Side slope failures are not common but, depending on circumstances, can be catastrophic. When they happen, wet waste and soil that hold up the walls are often the leading catalyst. When moisture content increases, the friction angle (the angle at which waste is stable) decreases, and waste and soil slide down the hill.
Keeping a close watch for warning signs and taking proactive measures even before they emerge are landfill operators’ greatest defenses against disastrous failure; once the slope moves, it’s nearly impossible to stop it.
One general guideline is to monitor landfill liquid levels. Regulations require no more than 12 inches of liquid at the bottom of the site. An exceedance will reduce the slope stability significantly. But there are plenty more strategies to stay ahead of the curve and prevent major issues.
Three primary types of slope failures
The primary failures are circular, block-type or wedge, and veneer. Veneer failure is confined to the final geomembrane cover system; it’s minor and fixable, says James Law of SCS Engineers, an expert in geotechnical engineering.
Circular failures occur in the waste mass and affect the entire slope. In most cases, they are relatively minor, remaining near the mound’s surface. Less commonly, circular failures occur deep in the mass, which are major events.
“In either scenario, circular failures occur when the waste mass is uncompacted. It’s less dense and therefore weaker and susceptible to failure,” Law explains.
Block failure can be complex. It begins at the crest and descends to the bottom liner system, where the failure ultimately occurs. How it happens is there are multiple interfaces of soil and geosynthetic material that each contribute to a weakening zone of material at the bottom. That’s when a failure occurs, and it is serious.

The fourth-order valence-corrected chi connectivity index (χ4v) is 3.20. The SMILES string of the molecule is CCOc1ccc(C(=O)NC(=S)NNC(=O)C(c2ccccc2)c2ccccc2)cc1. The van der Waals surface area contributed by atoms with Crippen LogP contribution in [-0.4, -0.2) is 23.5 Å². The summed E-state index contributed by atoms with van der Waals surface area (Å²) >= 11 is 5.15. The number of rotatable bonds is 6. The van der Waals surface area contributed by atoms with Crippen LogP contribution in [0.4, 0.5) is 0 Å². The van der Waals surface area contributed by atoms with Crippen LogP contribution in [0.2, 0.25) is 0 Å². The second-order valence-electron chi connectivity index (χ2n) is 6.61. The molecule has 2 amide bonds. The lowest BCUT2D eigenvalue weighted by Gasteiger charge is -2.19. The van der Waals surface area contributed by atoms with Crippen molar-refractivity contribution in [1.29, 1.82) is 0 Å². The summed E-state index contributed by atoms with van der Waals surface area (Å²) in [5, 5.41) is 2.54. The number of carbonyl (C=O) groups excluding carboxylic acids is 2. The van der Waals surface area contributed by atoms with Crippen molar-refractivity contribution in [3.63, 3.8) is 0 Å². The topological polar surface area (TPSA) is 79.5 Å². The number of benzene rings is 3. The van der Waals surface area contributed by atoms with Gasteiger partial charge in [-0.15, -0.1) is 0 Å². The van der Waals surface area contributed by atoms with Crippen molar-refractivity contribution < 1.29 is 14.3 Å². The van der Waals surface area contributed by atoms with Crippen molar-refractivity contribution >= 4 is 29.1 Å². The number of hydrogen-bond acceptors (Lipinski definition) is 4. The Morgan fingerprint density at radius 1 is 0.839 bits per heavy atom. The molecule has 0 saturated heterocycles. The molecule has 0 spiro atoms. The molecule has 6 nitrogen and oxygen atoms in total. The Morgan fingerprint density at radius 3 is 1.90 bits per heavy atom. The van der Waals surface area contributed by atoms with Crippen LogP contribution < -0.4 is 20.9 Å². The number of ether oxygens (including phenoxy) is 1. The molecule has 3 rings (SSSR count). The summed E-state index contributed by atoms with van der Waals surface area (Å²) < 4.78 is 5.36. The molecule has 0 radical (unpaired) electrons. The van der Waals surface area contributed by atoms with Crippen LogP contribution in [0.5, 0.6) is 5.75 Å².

Law advises operators to use a vetted engineering analysis to avoid block failure. “This analysis enables us to define the sheer strength of the interfaces at the bottom of the landfill to ensure sufficient resistance against failures and select soil or geosynthetic layers to accomplish this properly,” he says.
Early signs of failure and next course
Early signs of a failure of any type are tension cracks near the crest of the slope that runs parallel to the structure’s crestline. Especially lookout for an accelerated cracking pace, advises Bob Dick of SCS Engineers.
There may also be a barging or raising of the ground near the lower part of the slope or at the toe, indicating that the slope has moved.
Don’t simply fill in the tension cracks and walk away, Dick and Law advise.
“The chance is that they will reappear, especially during wet seasons. And each time they emerge, they will get worse. Eventually, the whole slope will collapse without proper attention,” Law says.
Once warning signs emerge, the best course of action is to bring in a geotechnical expert with landfill design expertise to analyze and set up instrumentation to monitor movement closely. That expert analysis will determine whether the slope failure is within the waste at the surface or the bottom of the landfill.
If it’s shallow within the waste, operators can be confident the integrity of the liner and collection system is not compromised. They can then turn their attention to addressing the material moving down the hill. But a failure deeper in the mass calls for immediate action to deal with complex, interacting systems at the bottom of the landfill.
Measuring slope movement
Settlement monuments and inclinometers— determine if the slope is moving, the location, and the direction of that movement. The settlement monument is a concrete block that gauges vertical and lateral movement at the surface, determining if and to what degree the surface dropped. The inclinometer is a PVC pipe installed below ground in the waste mass to measure the lateral movement of the entire slope.